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2 Honest Questions about Bitterness?

January 14, 2013

I am tempted to become bitter when I’m hurt. So are you.

But why? Why am I (and you) attracted to bitterness?

What does my bitterness actually cost me?

Bitterness is fascinating. How can we all struggle with something that consistently fails to provide happiness?


Anne Lamott said bitterness “is like drinking rat poison and waiting for the rat to die.” John Ortberg said, “I cherish resentment and bitterness because I want to hurt the rat that caused my pain. But after resentment and bitterness have festered long enough, I find out that the rat is me, after all.”

Ortberg continues, “To lick your wounds and savor the pain you will give back is in many ways a feast fit for a king. But then it turns out that what you are eating at the banquet of bitterness is your own heart.”

I don’t want bitterness to own any real estate in my heart. After all, the miserable track-record of bitterness is crystal clear. But I’m inexplicably drawn to bitterness. Why?

Why in the world am I (and you) attracted to it?

What does my bitterness cost me?

What do you think? What is it that attracts me to something so ugly? I’d love to hear your thoughts below.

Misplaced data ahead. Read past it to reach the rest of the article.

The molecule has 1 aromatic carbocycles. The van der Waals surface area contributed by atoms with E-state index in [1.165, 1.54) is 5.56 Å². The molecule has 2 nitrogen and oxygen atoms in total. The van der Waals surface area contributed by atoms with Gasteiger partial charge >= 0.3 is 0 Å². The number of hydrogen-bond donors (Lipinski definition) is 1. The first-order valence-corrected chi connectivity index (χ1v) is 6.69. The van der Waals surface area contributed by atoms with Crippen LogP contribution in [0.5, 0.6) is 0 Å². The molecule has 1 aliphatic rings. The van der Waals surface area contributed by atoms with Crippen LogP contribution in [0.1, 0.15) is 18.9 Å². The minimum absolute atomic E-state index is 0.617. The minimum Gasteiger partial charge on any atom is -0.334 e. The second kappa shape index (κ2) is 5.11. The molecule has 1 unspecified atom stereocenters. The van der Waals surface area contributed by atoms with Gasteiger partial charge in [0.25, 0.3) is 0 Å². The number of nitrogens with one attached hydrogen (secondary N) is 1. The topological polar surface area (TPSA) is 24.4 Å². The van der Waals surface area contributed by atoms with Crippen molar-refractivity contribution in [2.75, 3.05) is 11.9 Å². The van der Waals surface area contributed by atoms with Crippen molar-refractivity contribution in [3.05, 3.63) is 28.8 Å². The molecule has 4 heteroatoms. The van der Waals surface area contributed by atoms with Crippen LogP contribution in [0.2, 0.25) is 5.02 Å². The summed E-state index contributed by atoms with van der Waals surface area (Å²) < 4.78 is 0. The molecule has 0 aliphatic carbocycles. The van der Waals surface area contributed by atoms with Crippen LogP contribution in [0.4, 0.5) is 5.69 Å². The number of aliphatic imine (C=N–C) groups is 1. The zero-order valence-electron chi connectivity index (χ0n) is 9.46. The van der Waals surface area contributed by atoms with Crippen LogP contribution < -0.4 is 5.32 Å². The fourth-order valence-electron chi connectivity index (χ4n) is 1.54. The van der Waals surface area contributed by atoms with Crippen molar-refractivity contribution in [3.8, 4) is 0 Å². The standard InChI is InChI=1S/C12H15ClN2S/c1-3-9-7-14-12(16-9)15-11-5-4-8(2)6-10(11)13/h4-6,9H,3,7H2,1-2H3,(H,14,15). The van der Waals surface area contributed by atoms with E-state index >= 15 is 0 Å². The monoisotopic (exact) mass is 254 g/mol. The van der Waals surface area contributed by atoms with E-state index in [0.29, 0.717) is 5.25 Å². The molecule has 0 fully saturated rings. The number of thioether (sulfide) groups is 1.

From → Ministry

  1. Randy Wellik permalink

    In my world Bitterness is one of the islands in my Sea of Self-Pity along with Resentment, Abandonment, Isolation, Depravation and others. I find I can get in my little boat and row from island to island and some days when I leave my Savior on the shore I can reach all the pieces of hard ground in one day! Celebrate Recovery puts Jesus in the dinghy with me and we can’t find any ground to harbor upon and He calls it The Sea of Tranquility. Well it is time to grab my oars find Jesus and catch some fish. God bless.

    • Randy that’s a great word picture! Self-pity is seductive isn’t it? I’ve taken that lonely tour more than once. Thanks for this encouragement Randy.

  2. Bitterness is a cancer to your soul, and will destroy you if it continues to fester
    …You can surprise it, but it will not go away unless you deal with it. The old saying of you can’t hurt me, I’ll just get even….does not work!

  3. Hi Mark,
    I think we sometimes hang onto bitterness because we want to keep the offender imprisoned so we can continue to punish them…..having been there many times myself I find the pull to keep someone locked up can be tough to lay down. I have been considering what I want to Receive, what I want to Discard and what I want to Release. It is tough to lay down and release the bitterness and even when I do, I am tempted to pick it up again. But Jesus is my freedom…and Romans teaches me to Love others even when I don’t feel like it….I can choose to Release my bitterness by Love Actions to the offender and in so doing I am following the command of my Father, who knows my Release will be my Freedom.

    • I know that feeling Judy. Letting go of my bitterness can feel like I’m letting them out of my prison. It is tough to surrender and release bitterness and resist the urge to pick it back up again. Thanks Judy!

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